Monday, July 9, 2007

The Farmdale Symphony

For the past two weeks, I have had the pleasure of working with brilliant Hollywood music editor and musician Steve McCroskey on a project I have wanted to see completed for a decade.

What do you do if you are an orchestral composer--and you have no orchestra? This can be a really difficult proposition. It's the proposition that my wife, composer Carol Worthey has wrestled with since I've known her. The answer is (of course): get an orchestra. Not a problem if you have Bill Gate's budget, simply hire a symphony. Most orchestral composers are usually associated with a university or music school or other academic connections where they have at least a testing ground for new works. Getting works performed can become an occupation in itself.

Years ago, as a computer expert, I knew there should be a way to duplicate a real orchestra utilizing computing power--and there was. The early attempts utilized synthesizers with limited numbers of channels and tape looping to re-create an orchestra (rather badly I might add). Later, in order to improve the quality of the speaking instrumental voices, "sampling" was invented. In this mode an actual instrument, say a violin, was recorded or "sampled" with an expert player playing single notes throughout the range of the that instrument. Each of these notes were then turned into individual pitched segments that could be "played" by the computer, thus permitting the computer to sound like a violin. Sampling now improved the way it sounded, but not by too much. There are nuances in each instrument, effects and performance conventions learned by human musicians but not particularly available to a computer musician. For example, the violin has pizzicato (plucking the strings with the fingertips), vibrato (a wavering of the tone produced by shaking the hand while holding a string), tremolando (a vibrating tone produced using the bow). If you want the sound of a real performer, then each of these effects have to be sampled as well for every note (pitch) in the instrument's range. This takes a lot of bandwidth.

Several other factors need consideration. Typically there are 25-30 different instruments that comprise an orchestra. Also, there are groupings within an instrument, e.g. Cello I, Cello II, Cello II. This means more channels and a need for more technical capability.

Technically, the ability to create an orchestra on a computer has paralleled the increase in computing speed, available disk space, available memory and available digital to analog (i.e. computer to audio) hardware interfaces. Early on, this not only was unsatisfactory sounding but very expensive (hundreds of thousands of dollars). Fortunately at the same time the capability has increased, the cost has reduced.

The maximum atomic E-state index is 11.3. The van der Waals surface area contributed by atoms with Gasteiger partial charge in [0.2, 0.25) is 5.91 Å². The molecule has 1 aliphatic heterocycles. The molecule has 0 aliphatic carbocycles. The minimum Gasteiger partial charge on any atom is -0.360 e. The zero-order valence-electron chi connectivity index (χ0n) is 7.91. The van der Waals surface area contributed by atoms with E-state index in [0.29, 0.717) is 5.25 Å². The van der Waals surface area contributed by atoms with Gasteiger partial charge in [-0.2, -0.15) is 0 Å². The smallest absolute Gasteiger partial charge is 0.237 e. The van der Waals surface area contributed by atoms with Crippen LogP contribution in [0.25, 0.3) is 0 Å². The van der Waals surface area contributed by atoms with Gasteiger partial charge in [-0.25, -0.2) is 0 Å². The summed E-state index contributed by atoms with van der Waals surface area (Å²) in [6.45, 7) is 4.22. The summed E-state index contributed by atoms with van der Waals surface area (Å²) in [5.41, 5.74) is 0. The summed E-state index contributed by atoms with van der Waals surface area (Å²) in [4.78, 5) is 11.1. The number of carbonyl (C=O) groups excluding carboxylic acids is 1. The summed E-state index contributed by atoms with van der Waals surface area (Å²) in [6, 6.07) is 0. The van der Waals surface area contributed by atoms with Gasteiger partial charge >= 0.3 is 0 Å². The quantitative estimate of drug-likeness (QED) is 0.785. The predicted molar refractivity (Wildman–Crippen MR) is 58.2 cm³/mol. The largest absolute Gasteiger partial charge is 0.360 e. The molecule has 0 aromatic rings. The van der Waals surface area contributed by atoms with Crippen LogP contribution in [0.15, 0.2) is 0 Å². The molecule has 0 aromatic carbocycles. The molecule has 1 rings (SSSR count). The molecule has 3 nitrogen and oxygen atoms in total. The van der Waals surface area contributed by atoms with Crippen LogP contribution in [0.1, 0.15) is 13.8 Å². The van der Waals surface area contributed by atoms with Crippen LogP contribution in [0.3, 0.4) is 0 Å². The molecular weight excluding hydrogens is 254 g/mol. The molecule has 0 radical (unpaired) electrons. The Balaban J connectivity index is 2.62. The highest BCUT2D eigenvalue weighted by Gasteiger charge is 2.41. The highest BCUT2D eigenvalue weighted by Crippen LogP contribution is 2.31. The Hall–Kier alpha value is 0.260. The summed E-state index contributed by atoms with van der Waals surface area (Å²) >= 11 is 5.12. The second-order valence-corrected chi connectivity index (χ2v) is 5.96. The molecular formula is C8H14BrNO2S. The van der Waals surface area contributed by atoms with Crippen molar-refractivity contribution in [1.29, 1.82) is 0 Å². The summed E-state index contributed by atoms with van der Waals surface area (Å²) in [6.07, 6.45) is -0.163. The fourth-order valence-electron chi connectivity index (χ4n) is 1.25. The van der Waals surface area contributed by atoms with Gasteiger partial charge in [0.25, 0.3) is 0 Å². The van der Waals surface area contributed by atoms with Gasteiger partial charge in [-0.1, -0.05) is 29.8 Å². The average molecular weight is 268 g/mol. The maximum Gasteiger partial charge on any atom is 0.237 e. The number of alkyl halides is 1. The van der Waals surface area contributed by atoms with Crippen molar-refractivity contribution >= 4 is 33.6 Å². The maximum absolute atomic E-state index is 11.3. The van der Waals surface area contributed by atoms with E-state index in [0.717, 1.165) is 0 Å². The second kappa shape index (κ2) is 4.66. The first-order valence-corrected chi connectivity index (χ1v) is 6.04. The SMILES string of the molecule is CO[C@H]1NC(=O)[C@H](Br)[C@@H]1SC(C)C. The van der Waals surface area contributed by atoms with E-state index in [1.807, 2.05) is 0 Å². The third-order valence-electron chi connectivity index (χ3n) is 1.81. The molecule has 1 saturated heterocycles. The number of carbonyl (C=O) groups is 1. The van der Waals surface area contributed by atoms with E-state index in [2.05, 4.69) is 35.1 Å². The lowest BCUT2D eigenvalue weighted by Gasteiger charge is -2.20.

There was a time, not long ago, when a number of low-budget Hollywood films used entirely computer generated film scores to save money. They saved money, but generated such awful public response and musician response that this soon stopped. Clearly the technology was not good enough to hack it. Today, not only has the technology improved, but live musicians are routinely mixed in with sampled tracks not only saving production bucks but producing a pretty good overall product.

Carol has a new symphonic work headed to China in 2008 recently completed. We really, really wanted to preview it--saving the world premiere for 2008. Carol, I might add, composes and hears her works in her head then notates the music directly to computer. She has done this since 1984 being a very early adopter of computer technology. Thanks to the help and support of concert pianist, Mary Au we connected to Steve McCroskey and the Farmdale Symphony.

Who are the Farmdale Symphony?

The more appropriate question is: "What is the Farmdale Symphony?" It is a computer piloted by a master editor running at the edge of affordable capability. Conducted by Steve, we transformed Carol's full orchestral score to an audio performance using sampled sounds. It sounds pretty darned good too! Not the LA Philharmonic as yet, but an acceptable performance not easily discernible as a computer performance.

I've wanted this capability for decades and at last it is real, do-able and within reach. I'm really pleased.

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